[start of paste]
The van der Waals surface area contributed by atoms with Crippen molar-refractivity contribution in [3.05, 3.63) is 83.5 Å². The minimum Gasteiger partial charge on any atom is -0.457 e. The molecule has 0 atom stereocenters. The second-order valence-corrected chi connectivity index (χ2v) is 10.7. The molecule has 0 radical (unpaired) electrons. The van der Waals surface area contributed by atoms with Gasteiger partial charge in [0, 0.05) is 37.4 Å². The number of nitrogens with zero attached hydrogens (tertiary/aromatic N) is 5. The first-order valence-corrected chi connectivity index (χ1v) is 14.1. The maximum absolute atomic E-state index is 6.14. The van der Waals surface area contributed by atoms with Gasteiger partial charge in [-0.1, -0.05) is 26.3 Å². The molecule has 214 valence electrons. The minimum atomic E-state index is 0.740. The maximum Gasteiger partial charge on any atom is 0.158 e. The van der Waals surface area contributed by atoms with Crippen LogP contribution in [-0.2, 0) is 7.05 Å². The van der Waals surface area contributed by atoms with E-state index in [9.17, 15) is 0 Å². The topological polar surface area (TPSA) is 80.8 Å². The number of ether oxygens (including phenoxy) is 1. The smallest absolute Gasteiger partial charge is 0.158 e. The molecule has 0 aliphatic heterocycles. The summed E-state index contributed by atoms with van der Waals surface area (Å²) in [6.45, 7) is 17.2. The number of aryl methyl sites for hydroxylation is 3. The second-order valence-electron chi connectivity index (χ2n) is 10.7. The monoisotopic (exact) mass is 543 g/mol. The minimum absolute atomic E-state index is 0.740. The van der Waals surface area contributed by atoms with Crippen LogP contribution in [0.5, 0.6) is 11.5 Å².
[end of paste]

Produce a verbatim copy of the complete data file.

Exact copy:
The van der Waals surface area contributed by atoms with Crippen molar-refractivity contribution in [3.05, 3.63) is 83.5 Å². The minimum Gasteiger partial charge on any atom is -0.457 e. The molecule has 0 atom stereocenters. The second-order valence-corrected chi connectivity index (χ2v) is 10.7. The molecule has 0 radical (unpaired) electrons. The van der Waals surface area contributed by atoms with Gasteiger partial charge in [0, 0.05) is 37.4 Å². The number of nitrogens with zero attached hydrogens (tertiary/aromatic N) is 5. The first-order valence-corrected chi connectivity index (χ1v) is 14.1. The maximum absolute atomic E-state index is 6.14. The van der Waals surface area contributed by atoms with Gasteiger partial charge in [-0.1, -0.05) is 26.3 Å². The molecule has 214 valence electrons. The minimum atomic E-state index is 0.740. The maximum Gasteiger partial charge on any atom is 0.158 e. The van der Waals surface area contributed by atoms with Crippen LogP contribution in [-0.2, 0) is 7.05 Å². The van der Waals surface area contributed by atoms with E-state index in [9.17, 15) is 0 Å². The topological polar surface area (TPSA) is 80.8 Å². The number of ether oxygens (including phenoxy) is 1. The smallest absolute Gasteiger partial charge is 0.158 e. The molecule has 0 aliphatic heterocycles. The summed E-state index contributed by atoms with van der Waals surface area (Å²) in [6.45, 7) is 17.2. The number of aryl methyl sites for hydroxylation is 3. The second-order valence-electron chi connectivity index (χ2n) is 10.7. The monoisotopic (exact) mass is 543 g/mol. The minimum absolute atomic E-state index is 0.740. The van der Waals surface area contributed by atoms with Crippen LogP contribution in [0.5, 0.6) is 11.5 Å².